Definitions

from The American Heritage® Dictionary of the English Language, 4th Edition

  • adj. Having or composed of only one thing, element, or part. See Synonyms at pure.
  • adj. Not involved or complicated; easy: a simple task. See Synonyms at easy.
  • adj. Being without additions or modifications; mere: a simple "yes” or "no.”
  • adj. Having little or no ornamentation; not embellished or adorned: a simple dress.
  • adj. Not elaborate, elegant, or luxurious. See Synonyms at plain.
  • adj. Unassuming or unpretentious; not affected.
  • adj. Having or manifesting little sense or intelligence.
  • adj. Uneducated; ignorant.
  • adj. Unworldly or unsophisticated. See Synonyms at naive.
  • adj. Not guileful or deceitful; sincere.
  • adj. Humble or lowly in condition or rank: a simple woodcutter.
  • adj. Ordinary or common: a simple head cold.
  • adj. Being a fundamental or rudimentary element; basic.
  • adj. Not important or significant; trivial.
  • adj. Biology Having no divisions or branches; not compound: a simple leaf; a simple eye or lens.
  • adj. Music Being without figuration or elaboration: a simple tone.
  • n. A single component of a complex, especially one that is unanalyzable.
  • n. A fool; a simpleton.
  • n. A person of humble birth or condition.
  • n. A medicinal plant or the medicine obtained from it.

from Wiktionary, Creative Commons Attribution/Share-Alike License

  • adj. Uncomplicated; taken by itself, with nothing added.
  • adj. Without ornamentation; plain.
  • adj. Free from duplicity; guileless, innocent, straightforward.
  • adj. Undistinguished in social condition; of no special rank.
  • adj. Trivial; insignificant.
  • adj. Feeble-minded; foolish.
  • adj. Consisting of one single substance; uncompounded.
  • adj. Of a group: having no normal subgroup.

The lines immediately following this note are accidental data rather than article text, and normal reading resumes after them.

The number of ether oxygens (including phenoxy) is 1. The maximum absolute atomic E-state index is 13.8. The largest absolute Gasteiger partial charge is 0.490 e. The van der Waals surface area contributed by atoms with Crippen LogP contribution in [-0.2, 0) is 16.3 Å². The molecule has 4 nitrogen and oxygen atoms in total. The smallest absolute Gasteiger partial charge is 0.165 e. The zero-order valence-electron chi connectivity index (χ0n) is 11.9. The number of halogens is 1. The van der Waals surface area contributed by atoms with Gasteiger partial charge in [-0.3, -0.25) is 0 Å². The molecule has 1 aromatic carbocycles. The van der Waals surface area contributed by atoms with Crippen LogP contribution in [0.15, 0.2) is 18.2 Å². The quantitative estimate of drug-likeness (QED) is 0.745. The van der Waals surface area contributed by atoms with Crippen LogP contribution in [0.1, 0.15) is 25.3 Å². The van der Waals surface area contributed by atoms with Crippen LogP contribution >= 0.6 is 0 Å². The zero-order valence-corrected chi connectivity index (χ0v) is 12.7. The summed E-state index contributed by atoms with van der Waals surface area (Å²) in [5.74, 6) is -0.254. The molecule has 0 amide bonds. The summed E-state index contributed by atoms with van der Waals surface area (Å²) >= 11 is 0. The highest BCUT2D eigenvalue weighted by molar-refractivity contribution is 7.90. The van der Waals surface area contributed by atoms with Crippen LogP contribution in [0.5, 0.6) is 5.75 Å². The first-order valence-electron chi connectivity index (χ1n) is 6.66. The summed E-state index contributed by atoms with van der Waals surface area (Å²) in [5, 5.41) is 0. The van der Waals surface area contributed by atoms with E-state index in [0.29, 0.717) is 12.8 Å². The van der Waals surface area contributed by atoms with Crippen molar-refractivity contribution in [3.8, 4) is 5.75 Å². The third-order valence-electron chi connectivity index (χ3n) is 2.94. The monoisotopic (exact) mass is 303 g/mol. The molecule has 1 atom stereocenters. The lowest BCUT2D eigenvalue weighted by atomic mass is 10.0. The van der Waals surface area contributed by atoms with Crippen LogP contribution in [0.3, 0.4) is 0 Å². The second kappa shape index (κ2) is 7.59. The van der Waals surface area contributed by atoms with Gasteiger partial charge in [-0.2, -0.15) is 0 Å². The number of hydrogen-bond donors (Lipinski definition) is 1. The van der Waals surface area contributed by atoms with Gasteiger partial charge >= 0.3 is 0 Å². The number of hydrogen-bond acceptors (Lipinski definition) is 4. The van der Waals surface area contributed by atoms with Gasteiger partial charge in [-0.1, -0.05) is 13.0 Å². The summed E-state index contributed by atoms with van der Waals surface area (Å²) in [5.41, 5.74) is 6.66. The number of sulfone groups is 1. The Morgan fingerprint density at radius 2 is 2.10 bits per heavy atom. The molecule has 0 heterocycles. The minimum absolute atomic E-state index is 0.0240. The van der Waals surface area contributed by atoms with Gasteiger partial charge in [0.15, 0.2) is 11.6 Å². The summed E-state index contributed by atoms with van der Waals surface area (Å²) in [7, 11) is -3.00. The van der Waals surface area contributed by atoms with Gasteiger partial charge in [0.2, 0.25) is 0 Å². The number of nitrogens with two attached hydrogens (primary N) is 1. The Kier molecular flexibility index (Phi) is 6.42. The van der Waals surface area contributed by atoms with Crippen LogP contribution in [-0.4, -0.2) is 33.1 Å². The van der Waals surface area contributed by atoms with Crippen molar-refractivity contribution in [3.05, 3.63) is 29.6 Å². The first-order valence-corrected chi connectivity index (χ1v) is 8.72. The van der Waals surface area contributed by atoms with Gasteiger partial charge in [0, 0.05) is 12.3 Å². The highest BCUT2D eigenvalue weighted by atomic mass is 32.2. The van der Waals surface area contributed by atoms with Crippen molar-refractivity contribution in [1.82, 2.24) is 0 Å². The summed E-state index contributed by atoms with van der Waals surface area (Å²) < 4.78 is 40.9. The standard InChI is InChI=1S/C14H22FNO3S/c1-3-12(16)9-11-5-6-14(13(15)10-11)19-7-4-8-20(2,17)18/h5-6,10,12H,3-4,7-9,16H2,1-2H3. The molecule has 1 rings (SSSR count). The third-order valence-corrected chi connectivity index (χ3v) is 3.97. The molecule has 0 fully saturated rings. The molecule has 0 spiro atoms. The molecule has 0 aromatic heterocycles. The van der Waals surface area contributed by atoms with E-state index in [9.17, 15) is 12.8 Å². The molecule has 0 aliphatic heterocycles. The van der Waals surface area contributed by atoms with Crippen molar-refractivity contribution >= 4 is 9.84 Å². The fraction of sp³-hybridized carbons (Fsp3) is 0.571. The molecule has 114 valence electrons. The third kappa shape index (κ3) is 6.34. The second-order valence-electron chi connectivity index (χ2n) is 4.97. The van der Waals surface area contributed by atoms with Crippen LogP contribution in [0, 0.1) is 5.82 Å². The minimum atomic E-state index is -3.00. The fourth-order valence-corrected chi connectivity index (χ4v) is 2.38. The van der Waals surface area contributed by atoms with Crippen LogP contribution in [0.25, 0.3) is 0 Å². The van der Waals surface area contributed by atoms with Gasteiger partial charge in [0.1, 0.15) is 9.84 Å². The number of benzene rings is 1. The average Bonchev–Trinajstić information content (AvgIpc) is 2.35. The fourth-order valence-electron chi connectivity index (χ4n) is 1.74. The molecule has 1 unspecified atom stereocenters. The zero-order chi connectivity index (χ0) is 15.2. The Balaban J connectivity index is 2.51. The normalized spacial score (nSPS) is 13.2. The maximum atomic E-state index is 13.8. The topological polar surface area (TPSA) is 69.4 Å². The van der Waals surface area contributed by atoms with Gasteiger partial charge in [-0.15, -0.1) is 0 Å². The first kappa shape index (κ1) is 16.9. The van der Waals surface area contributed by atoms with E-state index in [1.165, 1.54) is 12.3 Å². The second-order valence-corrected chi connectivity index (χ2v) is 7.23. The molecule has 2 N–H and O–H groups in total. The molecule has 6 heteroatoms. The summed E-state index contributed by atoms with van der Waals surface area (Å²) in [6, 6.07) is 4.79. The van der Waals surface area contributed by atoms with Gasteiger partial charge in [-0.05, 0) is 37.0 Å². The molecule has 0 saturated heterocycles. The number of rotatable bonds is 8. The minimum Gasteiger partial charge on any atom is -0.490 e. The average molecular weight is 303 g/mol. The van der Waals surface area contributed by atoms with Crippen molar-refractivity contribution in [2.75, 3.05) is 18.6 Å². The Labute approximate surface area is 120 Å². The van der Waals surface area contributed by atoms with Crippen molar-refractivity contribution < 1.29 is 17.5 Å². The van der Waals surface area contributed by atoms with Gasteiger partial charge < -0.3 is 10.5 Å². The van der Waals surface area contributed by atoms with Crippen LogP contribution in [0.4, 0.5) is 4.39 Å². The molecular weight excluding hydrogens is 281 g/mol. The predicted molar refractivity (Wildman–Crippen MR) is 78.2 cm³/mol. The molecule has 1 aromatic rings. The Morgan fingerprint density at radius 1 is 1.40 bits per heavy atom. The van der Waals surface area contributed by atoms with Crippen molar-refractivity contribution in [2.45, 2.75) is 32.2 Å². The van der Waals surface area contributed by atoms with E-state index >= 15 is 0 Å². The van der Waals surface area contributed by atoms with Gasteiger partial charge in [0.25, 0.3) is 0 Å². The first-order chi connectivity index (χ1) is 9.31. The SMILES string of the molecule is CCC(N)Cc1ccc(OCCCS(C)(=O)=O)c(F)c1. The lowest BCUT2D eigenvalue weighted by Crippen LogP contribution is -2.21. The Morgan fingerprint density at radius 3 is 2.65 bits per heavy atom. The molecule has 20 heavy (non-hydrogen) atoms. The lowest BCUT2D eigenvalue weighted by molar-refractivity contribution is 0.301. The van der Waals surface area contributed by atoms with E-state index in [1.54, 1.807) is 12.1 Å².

• adj. Not compound, but possibly lobed.
  • n. A preparation made from one plant, as opposed to something made from more than one plant.
  • n. A simple or atomic proposition
  • v. To gather simples, ie, medicinal herbs.

from the GNU version of the Collaborative International Dictionary of English

  • adj. Single; not complex; not infolded or entangled; uncombined; not compounded; not blended with something else; not complicated
  • adj. Plain; unadorned.
  • adj. Mere; not other than; being only.
  • adj. Not given to artifice, stratagem, or duplicity; undesigning; sincere; true.
  • adj. Artless in manner; unaffected; unconstrained; natural; inartificial;; straightforward.
  • adj. Direct; clear; intelligible; not abstruse or enigmatical.
  • adj. Weak in intellect; not wise or sagacious; of but moderate understanding or attainments; hence, foolish; silly.
  • adj. Not luxurious; without much variety; plain.
  • adj. Humble; lowly; undistinguished.
  • adj. Without subdivisions; entire.
  • adj. Not capable of being decomposed into anything more simple or ultimate by any means at present known; elementary; thus, atoms are regarded as simple bodies. Cf. Ultimate, a.
  • adj. Homogenous.
  • adj. Consisting of a single individual or zooid.
  • n. Something not mixed or compounded.
  • n. A medicinal plant; -- so called because each vegetable was supposed to possess its particular virtue, and therefore to constitute a simple remedy.
  • n.
  • n. A drawloom.
  • n. A part of the apparatus for raising the heddles of a drawloom.
  • n. A feast which is not a double or a semidouble.